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Geography, race and ethnicity remain barriers to capital for entrepreneurs

road-block-340196_1920The U.S. Census Bureau, in partnership with the Minority Business Development Agency and the Ewing Marion Kauffman Foundation, has released its first-ever Annual Survey of Entrepreneurs (ASE). Approximately 290,000 employer businesses across all U.S. geographies and demographics participated in the survey during 2014. The results reveal that significant gaps in access to capital remain:

Race and ethnicity
Entrepreneurs across all racial backgrounds rely primarily on three sources of startup capital:

  • Personal and family savings (63.9%)
  • Business loans from banks (17.9%)
  • Personal credit cards (10.3%)

Yet, different racial groups rely on these sources of startup capital to different extents. For example, 73% of Asian and Hispanic entrepreneurs rely on personal and family savings, and black entrepreneurs have the heaviest reliance on personal credit cards (18%). Meanwhile, white entrepreneurs have the highest utilization (19%) of traditional business loans.

The business owners most likely to finance the startup or acquisition of their company through personal and family savings were in Colorado (49.6%), Minnesota (48.9%) and Oregon (48.6%). Those in Mississippi (36.0%) and West Virginia (36.4%) were the least likely to do so.

Entrepreneurs in California, Nevada, Florida and New York reported the least reliance on traditional bank loans (between 7.4% and 7.8%). Those with the highest utilization of business loans from a bank or financial institution were in South Dakota, North Dakota and Iowa (between 27% and 28.3%).

Camoin Associates has created two interactive maps that explore the startup capital by geography data in greater detail.

Changes in startup capital sourcing
The survey finds that today’s firms are more reliant than ever on personal and family savings when starting or acquiring a business. An estimated 69% of firms less than two years old reported personal or family savings as an initial source of capital, up from 48% of firms started in 1998 or before. Additionally, today’s businesses are more likely to rack up credit card debt in the startup phase than older firms.

Access to growth capital
Aside from startup capital, most businesses did not report the need for additional financing, nor are they actively seeking more funds. However, those who did need growth capital often cited two main reasons for not seeking it: the concern over taking on additional debt (63% of businesses), and the fear of being rejected by lenders (47%).

Native Hawaiian (60%) and Black (59%) business owners were the most likely to cite fear of rejection. The Kauffman Foundation finds this fear is not altogether unwarranted. Black business owners, on average, have lower credit scores than white business owners. “Even those with the highest credit scores still fear being turned down,” explains Alicia Robb, a senior fellow at the Foundation. “Across the board, black business owners have higher denial rates, even after controlling for credit and wealth,” she added.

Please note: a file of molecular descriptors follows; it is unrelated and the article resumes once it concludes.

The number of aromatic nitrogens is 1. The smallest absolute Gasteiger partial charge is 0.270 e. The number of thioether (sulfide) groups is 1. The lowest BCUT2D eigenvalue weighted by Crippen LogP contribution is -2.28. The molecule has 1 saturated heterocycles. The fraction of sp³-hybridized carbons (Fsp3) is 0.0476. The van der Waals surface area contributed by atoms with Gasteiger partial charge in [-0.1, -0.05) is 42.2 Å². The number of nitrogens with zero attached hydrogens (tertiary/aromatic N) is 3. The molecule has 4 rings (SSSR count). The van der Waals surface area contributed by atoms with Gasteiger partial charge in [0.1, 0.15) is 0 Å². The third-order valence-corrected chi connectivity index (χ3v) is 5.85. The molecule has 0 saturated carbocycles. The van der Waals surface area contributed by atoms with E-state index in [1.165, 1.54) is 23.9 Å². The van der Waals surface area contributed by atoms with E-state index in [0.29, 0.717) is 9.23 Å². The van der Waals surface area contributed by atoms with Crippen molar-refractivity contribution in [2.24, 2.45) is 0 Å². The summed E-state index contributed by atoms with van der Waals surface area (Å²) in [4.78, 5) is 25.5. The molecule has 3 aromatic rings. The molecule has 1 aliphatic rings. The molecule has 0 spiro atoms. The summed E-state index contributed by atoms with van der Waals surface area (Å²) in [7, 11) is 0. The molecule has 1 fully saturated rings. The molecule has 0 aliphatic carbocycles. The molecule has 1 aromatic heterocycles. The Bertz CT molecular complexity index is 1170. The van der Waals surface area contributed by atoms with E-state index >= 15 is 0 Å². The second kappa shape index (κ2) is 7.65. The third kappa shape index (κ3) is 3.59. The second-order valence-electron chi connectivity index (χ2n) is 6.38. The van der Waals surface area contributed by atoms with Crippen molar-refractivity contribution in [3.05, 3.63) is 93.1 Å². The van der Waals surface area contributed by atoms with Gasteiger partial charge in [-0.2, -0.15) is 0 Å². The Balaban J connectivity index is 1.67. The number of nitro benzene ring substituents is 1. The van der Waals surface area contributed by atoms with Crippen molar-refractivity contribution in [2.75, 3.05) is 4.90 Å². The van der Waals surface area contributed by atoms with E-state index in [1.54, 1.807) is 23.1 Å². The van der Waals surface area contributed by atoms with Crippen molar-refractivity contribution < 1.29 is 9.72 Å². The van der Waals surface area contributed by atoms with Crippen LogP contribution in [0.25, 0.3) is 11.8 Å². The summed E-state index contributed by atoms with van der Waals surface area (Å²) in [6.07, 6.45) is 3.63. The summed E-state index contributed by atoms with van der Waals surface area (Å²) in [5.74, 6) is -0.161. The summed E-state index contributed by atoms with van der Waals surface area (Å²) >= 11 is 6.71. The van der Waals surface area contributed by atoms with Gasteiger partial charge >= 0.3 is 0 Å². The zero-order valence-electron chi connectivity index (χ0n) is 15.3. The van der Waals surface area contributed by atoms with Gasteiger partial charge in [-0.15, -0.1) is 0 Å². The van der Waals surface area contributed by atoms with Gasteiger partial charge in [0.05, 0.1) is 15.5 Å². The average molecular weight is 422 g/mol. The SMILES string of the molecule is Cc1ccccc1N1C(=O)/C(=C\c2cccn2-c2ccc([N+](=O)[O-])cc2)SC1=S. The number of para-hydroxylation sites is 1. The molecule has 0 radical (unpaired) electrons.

Learn more through ICIC’s research, “Financing Growth: A Practical Resource Guide for Small Businesses,” (April 2015).

Impact on Profitability
Business owners cited many factors influencing their business’s profitability. Two of those factors were access to capital and cost of capital. Once again, minority-owned businesses were disproportionately impacted by the access and cost of capital:

  • Access to Capital: An estimated 16.5% of minority-owned businesses reported profits being negatively impacted by lack of access to capital, versus only 9.7% among nonminority firms. Of the minority groups, black entrepreneurs were almost three times as likely (28.4%) to have profits negatively impacted by access to capital than their white peers (10.1%)
  • Cost of Capital: Similarly, an estimated 16.4% of minority firms expressed that the cost of capital was having a negative impact on business profits, versus only 10.4% of nonminority firms. Firms owned by black entrepreneurs were again more heavily impacted than other minority groups, being twice as likely (22.6%) as white-owned firms (10.6%) to report having business profits negatively impacted by the cost of capital.

Why does this data matter?
Small businesses (or those with less than 250 employees) are the backbone of our national economy. Recent research conducted by ICIC’s Research and Advisory Practice provides compelling evidence that small businesses rival – and often exceed – the impact of large businesses when it comes to job creation. In four of the five cities studied, the addition of only about one new job per small business would completely eliminate urban unemployment.

The vitality of employment opportunities, particularly in inner city neighborhoods where good jobs are needed most, undoubtedly relies on small business. In turn, the vitality of small business depends on inclusive access to startup and growth capital. The ASE findings echo what ICIC has learned through its own research and network of thousands of inner city businesses: persistent gaps in the access to capital remain for entrepreneurs in certain geographies and demographics.

To create inclusive small business growth for these geographies and demographics, the availability and access to capital must be expanded, and the costs to attain it must be reduced. Seeking to understand how trends in capital sourcing, such as those presented in the ASE study, affect different minority groups and geographic areas will help policymakers, capital providers and economic development agencies craft appropriate strategies to cultivate that inclusion.

Learn more about the Annual Survey of Entrepreneurs here.


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